“I consider myself a climate warrior.”
TUM alumna wastes no time in her pursuit of a sustainable future
Snehal Munot graduated with a master's degree in Sustainable Resource Management from TUM in 2017. The TUM alumna has always been conscious about her surroundings and about the socio-environmental impacts of mankind. Ms. Munot was educated at a convent school where a deep sense of charity was instilled in her with a particular focus on respecting public spaces and being a good citizen. She currently resides in New Delhi, India, where she is researching ways to further contribute to the fight against climate change.
Snehal Munot has volunteered in several citizen awareness activities that had a strong focus on waste management. Until a few years ago, there was no robust waste management system in India.
But because waste is a problem that affects people's lives every day, she wanted to tackle that very problem. While volunteering at the launch event of Bangalore’s first waste segregation plan in 2013, Ms. Munot met the founder of the sustainability services firm called Smarter Dharma and started working for them.
Why did you decide to pursue a master’s in Sustainable Resource Management?
I always knew I wanted to do a master program in sustainability abroad as there were no dedicated sustainability programs in India at the time. In 2014, after one and a half years of professional sustainability experience at Smarter Dharma and getting a closer look at how sustainability was practiced, I realized that I was in the right direction.
A master program in sustainability would be important in skill building, getting a wider knowledge of industry as well as gaining an understanding of standards and best practices in the field. My interest grew from sustainable waste management to understanding sustainable material use which is the crux of the issue.
How did you come to study at TUM?
Germany was a clear choice to me as I wanted to study and live in a city where sustainability is important to its citizens. Another decisive factor for me was to benefit from a holistic experience when pursuing my degree. The program at TUM was well designed with several options for concentrations. It offered so much for me as a student aspiring to delve deeper into sustainability.
In addition, coming from a big Indian city, my campus was in a small town of Freising, which was interesting and different for me. Most importantly, I was looking forward to seeing sustainability implemented at various levels.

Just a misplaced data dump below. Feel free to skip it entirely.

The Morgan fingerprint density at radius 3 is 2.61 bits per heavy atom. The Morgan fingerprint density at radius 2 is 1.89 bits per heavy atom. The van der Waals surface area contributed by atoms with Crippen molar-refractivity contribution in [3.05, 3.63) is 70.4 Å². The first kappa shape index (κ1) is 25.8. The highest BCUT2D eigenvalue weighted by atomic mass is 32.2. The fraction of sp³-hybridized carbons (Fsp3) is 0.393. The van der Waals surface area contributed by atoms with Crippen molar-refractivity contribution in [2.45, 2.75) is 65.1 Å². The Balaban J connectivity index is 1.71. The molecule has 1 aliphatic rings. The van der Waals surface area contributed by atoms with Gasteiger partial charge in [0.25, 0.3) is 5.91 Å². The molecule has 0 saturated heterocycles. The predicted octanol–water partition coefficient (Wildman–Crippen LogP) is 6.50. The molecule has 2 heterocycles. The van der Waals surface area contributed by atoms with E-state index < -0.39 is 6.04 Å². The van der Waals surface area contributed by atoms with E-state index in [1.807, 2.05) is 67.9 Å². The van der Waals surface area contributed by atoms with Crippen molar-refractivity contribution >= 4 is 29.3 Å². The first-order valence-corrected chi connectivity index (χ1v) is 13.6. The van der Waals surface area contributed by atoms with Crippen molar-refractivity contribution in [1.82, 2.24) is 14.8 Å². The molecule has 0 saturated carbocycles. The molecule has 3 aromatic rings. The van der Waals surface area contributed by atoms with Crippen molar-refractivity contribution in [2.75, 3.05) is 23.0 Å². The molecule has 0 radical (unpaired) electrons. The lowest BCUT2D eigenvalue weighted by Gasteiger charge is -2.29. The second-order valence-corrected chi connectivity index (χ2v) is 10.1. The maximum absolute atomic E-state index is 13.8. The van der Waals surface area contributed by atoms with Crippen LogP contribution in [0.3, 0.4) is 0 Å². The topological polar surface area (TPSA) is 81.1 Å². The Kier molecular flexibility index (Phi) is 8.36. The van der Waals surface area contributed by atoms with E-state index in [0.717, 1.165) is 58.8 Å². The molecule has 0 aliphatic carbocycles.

What did you learn at TUM that was vital for your continued path in life?
I have gained and grown a lot at TUM at various levels. I chose to study Environmental Economics & Policy at TUM as this field of concentration was critical for me to understand the crucial economic aspect of sustainability. The understanding I obtained from this degree resulted in more robust solutions design in my research.
Courses like Corporate Sustainability, Marketing & Communication, Conflict Resolution, and Environmental Policy helped me build a well-rounded skill set which can make a big difference to any sustainability professional. This approach translated to improved comprehension and decision making in my life and empowered me.
What experiences or encounters at TUM shaped your career path?
My batch, SRM 14-16, was such a beautiful and diverse cohort of 40 different nationalities. The one thing that comes to your mind when you think of a class like that is: How are we going to communicate with such a diverse group that will have different socio-cultural backgrounds? Even though I am a people’s person, there was support from TUM in the form of a compulsory course in cross cultural communication.
The high degree of interactive exercises that were designed into SRM equipped us with soft skills like patience, empathy, co-operation and curiosity and trained us to be very good communicators – a skill that will benefit any individual for a lifetime. I learnt that effective communication is going to be indispensable in the fight against climate change in mobilizing people to act. This holds true whether it’s an individual or a professional team or company.
An encounter that I would like to highlight is one with my professor, Dr. Charles Savage. He taught us a part of the module Natural Resources. Dr. Savage opened a completely new angle of sustainability to me – the cultural angle. My interactions with him have made a very significant impact on me. I found the teacher-student rapport at TUM great!
What motivates you most in your work?
The sense of a global community. As someone who loves nature and its beings, humanity to me is the world as we know it today – the forests, the biodiversity on land and in water, the various topographies. The more I meet people and experience new surroundings, the stronger this feeling becomes and I want to protect that.
What is your wish for the world and for society in 50 years?
Reaching net zero emissions. Significantly halting climate change and in that process, I hope the world would have transformed into a much more compassionate home for all beings. There are the nine planetary boundaries defined by Swedish scientist Johan Rockström. I wish that we understand its significance and effectively tackle issues so humanity can elongate its life on this beautiful blue planet.
Snehal Munot strongly believes that India – when it finally opens up after several lockdowns – will start exploring new opportunities. She has realized that sustainability is becoming an important factor in many industries. Businesses too are urgently looking to either create or expand their sustainability teams. It is a very exciting time to be in India – there is a lot of action and an immense potential for impact. We wish our alumna the very best in her future endeavors!